Panzer units acting on their own, consequently cause huge disruption and confusion among the allied commanders from May fifteenth to seventeenth France tried but failed to muster a counter offensive that could push back the german invasion. The french night Army first plan to make a stand about forty kilometers or twenty five miles west of them use river. That could not get enough troops space and time to do it. They tried again farther to the west and once again couldn't get a large enough force in place to really stock the german advance both times Germany, just outpaced the allies with the Panzer divisions, pushing ahead of them and defensive position before the allies could even establish a foothold there. In some cases there were even forty creation that had already been built, but there was no one there to man them in terms of the FAO. Charming, compounding a lack of trained men where they were needed was a lack of leadership on May fifteenth
Maurice gambler. The french military commander in chief received word the German, groups are moving into a position that would allow them to take the capital of Paris. He didn't have nearly enough troops in the area to fend off such an attack, so he informed french Premier Paul renewal of the impending threat well, you know immediately decided to relocate the capital, but soon new intelligence arrived at Paris wasn't endanger. After all, so Reno First announced at the move of the capital had just been a rumour and then, after that debacle replaced Camelot with General Maxine Wiggle. We gone was at that time stationed in Syria and he wasn't able to get the Paris until may nineteenth in that interim, the french model rate, which was in the middle of a war basically had no commander. In chief, we got himself had been put the allied command during World war. One and his strategic outlook was much more suited to that time than this
Lee Mobile fighting force, including Panzer that were acting on their own. So once he actually. There, the direction that he gave was often not really something that could be put into practical use during that greedy leaderless window, the german force continued to press north and west. They reached Armenia, which very roughly speaking, is north of Paris about halfway to the border with Belgium, and they did that our main nineteenth the next day they continued to push west to Abkhazia, The north west of Armenia, which was about twenty kilometers or twelve miles from the coast and advance units made it all the way to the english channel. With this push towards the coast, the german army had physically divided the allied forces cut through their supply lines and communication lines and started to surround them. Then the german german army turned North Press
org and ultimately taking the port of Calais Kelly was not only the closest port to the island of Great Britain, but was also the port that the allies logically would have been using to escape. So the situation at this point was desperate and it was about to get worse and we are going to talk about that. The next episode hair. I liked it so many maps of France, but there are so many individual towns and details and movements. You could go on for painters and pages and papers about yes and again. I think that's one of the reasons that we don't usually get the story of what led up to the whole Dunkirk debt moment, because sue hard to unfurl all of the thread. Yes, I found lots of things that basically described it as Germany invaded everywhere, and then we had to evacuate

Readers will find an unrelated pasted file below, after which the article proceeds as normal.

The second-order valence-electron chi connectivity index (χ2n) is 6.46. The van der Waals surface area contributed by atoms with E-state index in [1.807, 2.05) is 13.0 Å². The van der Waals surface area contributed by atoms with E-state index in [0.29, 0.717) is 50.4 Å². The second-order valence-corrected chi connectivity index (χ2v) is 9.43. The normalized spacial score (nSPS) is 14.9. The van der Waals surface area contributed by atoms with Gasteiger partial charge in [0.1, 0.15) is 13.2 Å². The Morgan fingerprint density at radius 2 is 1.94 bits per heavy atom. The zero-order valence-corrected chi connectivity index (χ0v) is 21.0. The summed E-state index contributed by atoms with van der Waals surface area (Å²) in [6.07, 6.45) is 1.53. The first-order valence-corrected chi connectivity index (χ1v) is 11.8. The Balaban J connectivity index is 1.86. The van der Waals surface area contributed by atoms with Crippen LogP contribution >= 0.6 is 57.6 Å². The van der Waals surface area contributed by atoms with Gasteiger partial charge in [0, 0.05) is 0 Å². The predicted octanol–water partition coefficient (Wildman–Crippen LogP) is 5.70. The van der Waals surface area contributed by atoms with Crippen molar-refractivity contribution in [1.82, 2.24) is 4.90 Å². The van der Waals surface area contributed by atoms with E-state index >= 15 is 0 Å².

Where would you simplistically speaking, I correct sure- or you know, that seven hundred pages of detailed fine, fine details little bit a listener. May I do have a more I get into the list and we will have a quick correction about calling it dear out. So one point: I said that she was mere LE platter. Argentina that should have been Bolivia, Raw, that there are a lot of them both of those places. One of them was established two hundred years after Catalina died, and that was
What I said in error, she was there ahead of her time here. The original hipster her for her in her autobiography see often names, cities and towns, without necessarily saying that she had crossed the border into someone rates, and so sometimes when I was trying to write the airline, I would try to track anarchy which nation, which she and at that point- and that is a case where I got it wrong. So apologies for that error and I have a listener. Male listener mail. I think this person's name is pronounced Porsche. If that's not, I apologize am portrait steered Holly and Tracy. Recently I settled into a several hours. Long drive for work and made sure have my go to pod cast down waited for the drive. Much. To my delight, the most recent episode for the pod cast was about the guy Hooker River. I both grew up along the banks of a river, not cry Hooker and in the first year of having landed the job position of curator and special collections librarian in a library that specializes,